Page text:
L9 Lens Coatings Flashcards Preview

Opthalmic Lenses and Dispensing > L9 Lens Coatings > Flashcards

Flashcards in L9 Lens Coatings Deck (14):

Why hard coat a lens?

- lenses tend to suffer abrasion, caused by fine particles and scratching caused by larger particles
- scratches dont look good cosmetically, reduce VA and vision that px gets through the lens
- glass generally not hard enough not to require a hard coat
- we hard coat a plastic lens
- must be thin 0.5-10 microns and are quite brittle


Two ways to Hard coat:

1- Thermo setting
- aet in a hard mould, the cross chains link and they're set in that position
- mid to high index lenses and CR39s tend to be this type of plasi=tic

2- Thermoplastics
- example is a polycarbonate lens
- could reheat them and mould it into a diff shape, extremely soft and have advantages in terms of impact resistance


Hard coats can be:

Spin Coated - not really done, requires a lot of machinery, high cost, no real advantages
Vacuum - results in a slightly thinner coat, extremely expensive and not tintable
In Mould - made in mould, good adhesion as part of the layers itself, not tintable
Dip Dyed - most common, easy to do, no relas expertise needed, allows you to do multiple lenses at once so cheaper and quicker form a productive point of view. It needs control in terms of humidity and temp


Reflections from Lens surface

- cause light scatter which reduces contrast sensitivity - has an effect on how px judges contrast eg good contrast is black and white
- cause ghost images which lead to visual disturbance
- reduction of light transmittance which causes asthenopia (eye strain)
(talking about artificial light)


Conditions for ghost images to be visible (have to be met simultaneously)

- intensity of ghost image is brighter than background illuminance
- vergence of the light which forms the image must be close to the vergence of light refracted by lens
- position of the refracted image of the source must be close to the object


Can reduce ghost images by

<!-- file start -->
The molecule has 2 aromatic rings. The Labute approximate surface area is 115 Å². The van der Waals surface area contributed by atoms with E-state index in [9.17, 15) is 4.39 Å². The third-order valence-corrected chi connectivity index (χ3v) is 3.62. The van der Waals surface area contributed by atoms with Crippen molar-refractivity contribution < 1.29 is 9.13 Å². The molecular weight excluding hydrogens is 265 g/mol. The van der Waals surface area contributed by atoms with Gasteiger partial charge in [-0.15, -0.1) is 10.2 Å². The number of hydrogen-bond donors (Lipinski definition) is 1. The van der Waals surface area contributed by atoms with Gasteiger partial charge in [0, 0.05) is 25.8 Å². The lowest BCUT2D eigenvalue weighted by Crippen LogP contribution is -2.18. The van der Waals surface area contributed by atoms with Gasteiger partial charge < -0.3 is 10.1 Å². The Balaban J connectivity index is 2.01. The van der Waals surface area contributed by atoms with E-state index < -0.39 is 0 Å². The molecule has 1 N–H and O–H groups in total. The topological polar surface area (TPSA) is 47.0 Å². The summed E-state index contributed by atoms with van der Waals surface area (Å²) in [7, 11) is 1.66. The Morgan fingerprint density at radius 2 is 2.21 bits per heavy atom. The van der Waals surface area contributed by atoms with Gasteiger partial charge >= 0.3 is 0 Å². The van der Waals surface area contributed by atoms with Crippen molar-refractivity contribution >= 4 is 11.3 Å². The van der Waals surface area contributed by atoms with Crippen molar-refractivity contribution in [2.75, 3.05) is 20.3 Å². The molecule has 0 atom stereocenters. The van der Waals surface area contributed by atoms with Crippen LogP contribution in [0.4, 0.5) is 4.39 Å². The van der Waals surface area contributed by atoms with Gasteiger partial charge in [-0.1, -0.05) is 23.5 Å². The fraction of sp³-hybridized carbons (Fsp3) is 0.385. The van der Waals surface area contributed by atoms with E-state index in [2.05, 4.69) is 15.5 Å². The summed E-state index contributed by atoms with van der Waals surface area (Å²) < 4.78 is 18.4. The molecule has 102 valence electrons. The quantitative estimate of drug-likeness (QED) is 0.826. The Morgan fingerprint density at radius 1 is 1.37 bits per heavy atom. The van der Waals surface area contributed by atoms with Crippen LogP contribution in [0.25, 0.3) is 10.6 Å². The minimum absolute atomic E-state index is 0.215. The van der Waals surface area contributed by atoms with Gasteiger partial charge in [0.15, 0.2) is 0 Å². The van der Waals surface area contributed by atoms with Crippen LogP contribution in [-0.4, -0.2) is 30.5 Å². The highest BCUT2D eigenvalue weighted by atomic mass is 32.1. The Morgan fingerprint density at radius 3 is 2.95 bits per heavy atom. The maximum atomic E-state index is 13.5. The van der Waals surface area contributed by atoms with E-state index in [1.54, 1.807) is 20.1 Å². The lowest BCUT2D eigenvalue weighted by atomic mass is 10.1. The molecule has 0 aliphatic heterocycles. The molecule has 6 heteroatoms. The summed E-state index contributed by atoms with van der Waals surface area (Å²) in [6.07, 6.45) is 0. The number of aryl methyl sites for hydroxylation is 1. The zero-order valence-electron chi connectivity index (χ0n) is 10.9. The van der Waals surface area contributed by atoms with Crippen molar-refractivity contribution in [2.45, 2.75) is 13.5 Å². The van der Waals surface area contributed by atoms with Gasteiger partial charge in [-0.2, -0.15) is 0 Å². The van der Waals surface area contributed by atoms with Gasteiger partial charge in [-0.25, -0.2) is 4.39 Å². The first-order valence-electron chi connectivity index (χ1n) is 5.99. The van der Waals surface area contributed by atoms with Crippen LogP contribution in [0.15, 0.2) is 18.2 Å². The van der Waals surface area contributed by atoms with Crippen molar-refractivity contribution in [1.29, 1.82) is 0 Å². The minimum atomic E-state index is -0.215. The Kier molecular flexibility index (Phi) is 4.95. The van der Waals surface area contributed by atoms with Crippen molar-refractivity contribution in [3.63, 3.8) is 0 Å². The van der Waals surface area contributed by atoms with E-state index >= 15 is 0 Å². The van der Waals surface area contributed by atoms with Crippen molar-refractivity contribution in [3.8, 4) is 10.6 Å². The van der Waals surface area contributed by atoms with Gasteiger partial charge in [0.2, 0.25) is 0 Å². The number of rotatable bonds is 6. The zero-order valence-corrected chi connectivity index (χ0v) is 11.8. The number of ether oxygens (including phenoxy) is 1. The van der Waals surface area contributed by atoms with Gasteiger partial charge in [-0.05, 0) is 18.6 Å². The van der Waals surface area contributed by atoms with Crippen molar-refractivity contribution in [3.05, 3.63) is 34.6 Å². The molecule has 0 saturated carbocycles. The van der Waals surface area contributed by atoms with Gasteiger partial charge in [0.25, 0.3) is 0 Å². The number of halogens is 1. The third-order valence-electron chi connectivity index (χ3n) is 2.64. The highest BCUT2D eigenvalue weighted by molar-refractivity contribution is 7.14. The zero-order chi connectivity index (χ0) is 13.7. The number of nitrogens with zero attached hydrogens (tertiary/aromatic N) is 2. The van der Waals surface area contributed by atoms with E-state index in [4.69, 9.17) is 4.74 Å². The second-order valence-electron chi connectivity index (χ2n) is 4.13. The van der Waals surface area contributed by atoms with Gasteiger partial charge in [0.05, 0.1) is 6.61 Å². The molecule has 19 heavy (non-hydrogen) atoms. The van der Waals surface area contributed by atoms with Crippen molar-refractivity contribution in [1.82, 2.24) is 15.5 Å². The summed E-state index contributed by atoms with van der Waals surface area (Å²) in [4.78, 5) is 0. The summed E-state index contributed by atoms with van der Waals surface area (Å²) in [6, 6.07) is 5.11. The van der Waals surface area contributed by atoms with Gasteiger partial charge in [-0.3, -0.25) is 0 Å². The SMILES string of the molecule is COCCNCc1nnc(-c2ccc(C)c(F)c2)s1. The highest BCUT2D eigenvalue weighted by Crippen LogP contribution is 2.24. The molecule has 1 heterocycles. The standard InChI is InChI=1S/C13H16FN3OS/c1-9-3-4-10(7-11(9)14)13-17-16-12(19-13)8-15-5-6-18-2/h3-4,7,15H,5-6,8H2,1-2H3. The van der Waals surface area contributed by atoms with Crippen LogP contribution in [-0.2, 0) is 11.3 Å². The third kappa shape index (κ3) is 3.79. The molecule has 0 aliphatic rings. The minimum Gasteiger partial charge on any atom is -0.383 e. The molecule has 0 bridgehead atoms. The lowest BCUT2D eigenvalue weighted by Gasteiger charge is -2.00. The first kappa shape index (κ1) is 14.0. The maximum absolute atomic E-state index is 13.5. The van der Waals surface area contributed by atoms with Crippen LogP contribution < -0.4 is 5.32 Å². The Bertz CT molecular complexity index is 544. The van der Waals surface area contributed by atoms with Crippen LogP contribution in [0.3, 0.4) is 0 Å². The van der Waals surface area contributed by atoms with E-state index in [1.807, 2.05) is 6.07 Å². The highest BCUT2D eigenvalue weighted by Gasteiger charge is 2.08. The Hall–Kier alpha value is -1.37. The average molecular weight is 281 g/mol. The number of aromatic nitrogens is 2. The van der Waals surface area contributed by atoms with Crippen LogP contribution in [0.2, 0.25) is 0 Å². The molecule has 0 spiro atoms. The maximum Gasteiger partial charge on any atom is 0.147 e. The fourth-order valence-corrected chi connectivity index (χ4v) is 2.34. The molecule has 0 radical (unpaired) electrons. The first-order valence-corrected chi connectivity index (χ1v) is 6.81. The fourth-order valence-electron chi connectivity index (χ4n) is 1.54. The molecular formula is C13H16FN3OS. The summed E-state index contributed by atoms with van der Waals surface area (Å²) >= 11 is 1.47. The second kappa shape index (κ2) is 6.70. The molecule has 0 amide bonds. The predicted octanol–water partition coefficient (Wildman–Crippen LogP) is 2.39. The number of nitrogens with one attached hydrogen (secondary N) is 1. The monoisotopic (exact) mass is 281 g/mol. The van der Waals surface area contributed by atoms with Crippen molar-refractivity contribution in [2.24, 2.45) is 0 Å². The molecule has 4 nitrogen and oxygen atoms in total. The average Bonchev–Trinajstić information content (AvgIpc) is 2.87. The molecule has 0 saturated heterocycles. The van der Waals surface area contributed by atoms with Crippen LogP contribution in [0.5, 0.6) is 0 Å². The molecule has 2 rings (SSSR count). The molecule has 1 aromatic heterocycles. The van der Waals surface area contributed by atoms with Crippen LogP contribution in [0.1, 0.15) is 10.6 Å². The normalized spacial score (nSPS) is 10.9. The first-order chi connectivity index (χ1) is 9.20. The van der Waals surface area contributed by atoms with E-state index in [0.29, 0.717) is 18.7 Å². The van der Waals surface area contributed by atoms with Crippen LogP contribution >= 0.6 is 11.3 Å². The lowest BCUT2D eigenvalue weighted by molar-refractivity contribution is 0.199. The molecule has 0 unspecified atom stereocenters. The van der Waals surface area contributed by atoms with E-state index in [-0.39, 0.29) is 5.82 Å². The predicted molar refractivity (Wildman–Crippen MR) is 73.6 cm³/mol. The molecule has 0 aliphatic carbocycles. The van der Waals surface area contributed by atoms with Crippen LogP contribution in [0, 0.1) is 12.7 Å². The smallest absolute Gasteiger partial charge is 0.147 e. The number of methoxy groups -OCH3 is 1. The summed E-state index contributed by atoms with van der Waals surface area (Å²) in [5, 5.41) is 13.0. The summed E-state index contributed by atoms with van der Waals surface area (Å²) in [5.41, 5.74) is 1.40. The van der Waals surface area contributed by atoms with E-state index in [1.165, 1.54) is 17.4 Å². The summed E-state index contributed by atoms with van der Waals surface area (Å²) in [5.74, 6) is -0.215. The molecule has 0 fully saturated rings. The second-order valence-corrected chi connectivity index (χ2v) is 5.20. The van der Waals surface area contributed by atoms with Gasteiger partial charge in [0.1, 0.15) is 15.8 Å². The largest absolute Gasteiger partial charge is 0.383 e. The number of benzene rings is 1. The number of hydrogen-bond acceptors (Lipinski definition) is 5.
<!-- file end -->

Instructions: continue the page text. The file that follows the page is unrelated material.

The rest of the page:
- reducing BVD - distance bet lens and front surface of cornea
- angling the lens - reduces g1, 4 and g5
- change the base curve
- applying anti reflection coating


Anti reflection coatings

1 - single layer
2- multiple layer


Constructing Interference

If waves are lined up correctly then it leads to an increase in amplitude


Destructive Interference

-Peaks and troughs are lined up in a way that they cancel each other out
- it takes the light thats being reflected and reducing that reflection to 0 so light is entering the eye


Single layer coats (path condition)

- wave reflections to be exactly out of phase from the front and back of the coating
- must be 1/4 wavelength thick
- peaks have to match troughs - so 1/2 a wavelength out


Single layer coatings (amplitude condition)

ensures waves are of equal strength
nf=squareroot ng
f is film coating and g is material


Multi Layer Coatings

Can reduce reflectance of more than one wavelength
Thick and thin pairs work against diff parts of the wavelength - thick for central wavelengths and thin for short and long wavelengths
- easiest to produce
- require a sterile enviro for manufacture
- can be vacuum coated, evaporation coated or sputter coated


Features and benefits

- lets through 99% of light - px can see clearer
- reduction in ghost images - enhanced cosmesis (people can see your eye)
- reduction in reflections - less glare and dazzle
- hydrophobic top coat - easy to clean



- any dirt, water or skin oil will reduce the effectiveness of the coating
- AR coatings exaggerate the contrast bet clean and dirty areas
- deteriorate in heat
- coating needs to be fully intact to give good vision